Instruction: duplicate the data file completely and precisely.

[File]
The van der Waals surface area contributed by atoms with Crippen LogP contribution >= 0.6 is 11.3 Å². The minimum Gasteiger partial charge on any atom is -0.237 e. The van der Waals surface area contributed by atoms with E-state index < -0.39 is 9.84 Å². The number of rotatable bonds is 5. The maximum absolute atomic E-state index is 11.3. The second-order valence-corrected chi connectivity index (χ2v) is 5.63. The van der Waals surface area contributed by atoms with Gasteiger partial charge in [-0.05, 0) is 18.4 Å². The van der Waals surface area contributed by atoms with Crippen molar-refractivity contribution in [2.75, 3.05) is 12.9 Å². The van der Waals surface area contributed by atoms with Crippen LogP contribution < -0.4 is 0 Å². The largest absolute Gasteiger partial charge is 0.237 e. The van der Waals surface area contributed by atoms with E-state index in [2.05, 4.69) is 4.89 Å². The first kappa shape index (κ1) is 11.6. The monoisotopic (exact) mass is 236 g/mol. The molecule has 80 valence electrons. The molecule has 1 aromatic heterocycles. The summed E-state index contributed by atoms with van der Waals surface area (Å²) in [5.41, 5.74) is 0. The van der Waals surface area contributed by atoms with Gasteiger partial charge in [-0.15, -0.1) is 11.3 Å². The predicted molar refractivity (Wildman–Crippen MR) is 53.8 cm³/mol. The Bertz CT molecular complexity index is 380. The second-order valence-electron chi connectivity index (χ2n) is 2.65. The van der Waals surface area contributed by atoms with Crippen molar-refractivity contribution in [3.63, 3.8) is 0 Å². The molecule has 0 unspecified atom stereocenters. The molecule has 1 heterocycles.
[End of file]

The van der Waals surface area contributed by atoms with Crippen LogP contribution >= 0.6 is 11.3 Å². The minimum Gasteiger partial charge on any atom is -0.237 e. The van der Waals surface area contributed by atoms with E-state index < -0.39 is 9.84 Å². The number of rotatable bonds is 5. The maximum absolute atomic E-state index is 11.3. The second-order valence-corrected chi connectivity index (χ2v) is 5.63. The van der Waals surface area contributed by atoms with Gasteiger partial charge in [-0.05, 0) is 18.4 Å². The van der Waals surface area contributed by atoms with Crippen molar-refractivity contribution in [2.75, 3.05) is 12.9 Å². The van der Waals surface area contributed by atoms with Crippen LogP contribution < -0.4 is 0 Å². The largest absolute Gasteiger partial charge is 0.237 e. The van der Waals surface area contributed by atoms with E-state index in [2.05, 4.69) is 4.89 Å². The first kappa shape index (κ1) is 11.6. The monoisotopic (exact) mass is 236 g/mol. The molecule has 80 valence electrons. The molecule has 1 aromatic heterocycles. The summed E-state index contributed by atoms with van der Waals surface area (Å²) in [5.41, 5.74) is 0. The van der Waals surface area contributed by atoms with Gasteiger partial charge in [-0.15, -0.1) is 11.3 Å². The predicted molar refractivity (Wildman–Crippen MR) is 53.8 cm³/mol. The Bertz CT molecular complexity index is 380. The second-order valence-electron chi connectivity index (χ2n) is 2.65. The van der Waals surface area contributed by atoms with Crippen molar-refractivity contribution in [3.63, 3.8) is 0 Å². The molecule has 0 unspecified atom stereocenters. The molecule has 1 heterocycles.